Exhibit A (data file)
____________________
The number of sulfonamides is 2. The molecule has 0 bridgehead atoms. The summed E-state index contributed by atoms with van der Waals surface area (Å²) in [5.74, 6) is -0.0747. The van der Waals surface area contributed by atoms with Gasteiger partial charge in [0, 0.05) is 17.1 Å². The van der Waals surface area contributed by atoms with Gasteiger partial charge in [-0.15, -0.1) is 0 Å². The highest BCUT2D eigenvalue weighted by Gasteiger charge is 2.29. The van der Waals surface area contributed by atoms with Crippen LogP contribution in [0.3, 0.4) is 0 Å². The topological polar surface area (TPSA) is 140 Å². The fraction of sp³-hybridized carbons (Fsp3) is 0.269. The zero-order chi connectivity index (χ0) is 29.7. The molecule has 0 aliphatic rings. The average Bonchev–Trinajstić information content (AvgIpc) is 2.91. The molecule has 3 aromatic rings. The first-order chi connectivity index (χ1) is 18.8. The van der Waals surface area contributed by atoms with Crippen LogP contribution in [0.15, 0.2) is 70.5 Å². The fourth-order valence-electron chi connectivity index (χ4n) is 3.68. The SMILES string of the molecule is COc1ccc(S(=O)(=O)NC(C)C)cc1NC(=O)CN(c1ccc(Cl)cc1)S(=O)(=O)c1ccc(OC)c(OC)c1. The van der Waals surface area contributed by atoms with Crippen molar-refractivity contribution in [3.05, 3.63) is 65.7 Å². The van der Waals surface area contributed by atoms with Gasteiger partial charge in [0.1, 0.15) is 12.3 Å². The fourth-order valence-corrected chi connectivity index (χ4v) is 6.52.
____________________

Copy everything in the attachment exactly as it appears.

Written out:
The number of sulfonamides is 2. The molecule has 0 bridgehead atoms. The summed E-state index contributed by atoms with van der Waals surface area (Å²) in [5.74, 6) is -0.0747. The van der Waals surface area contributed by atoms with Gasteiger partial charge in [0, 0.05) is 17.1 Å². The van der Waals surface area contributed by atoms with Gasteiger partial charge in [-0.15, -0.1) is 0 Å². The highest BCUT2D eigenvalue weighted by Gasteiger charge is 2.29. The van der Waals surface area contributed by atoms with Crippen LogP contribution in [0.3, 0.4) is 0 Å². The topological polar surface area (TPSA) is 140 Å². The fraction of sp³-hybridized carbons (Fsp3) is 0.269. The zero-order chi connectivity index (χ0) is 29.7. The molecule has 0 aliphatic rings. The average Bonchev–Trinajstić information content (AvgIpc) is 2.91. The molecule has 3 aromatic rings. The first-order chi connectivity index (χ1) is 18.8. The van der Waals surface area contributed by atoms with Crippen LogP contribution in [0.15, 0.2) is 70.5 Å². The fourth-order valence-electron chi connectivity index (χ4n) is 3.68. The SMILES string of the molecule is COc1ccc(S(=O)(=O)NC(C)C)cc1NC(=O)CN(c1ccc(Cl)cc1)S(=O)(=O)c1ccc(OC)c(OC)c1. The van der Waals surface area contributed by atoms with Crippen molar-refractivity contribution in [3.05, 3.63) is 65.7 Å². The van der Waals surface area contributed by atoms with Gasteiger partial charge in [0.1, 0.15) is 12.3 Å². The fourth-order valence-corrected chi connectivity index (χ4v) is 6.52.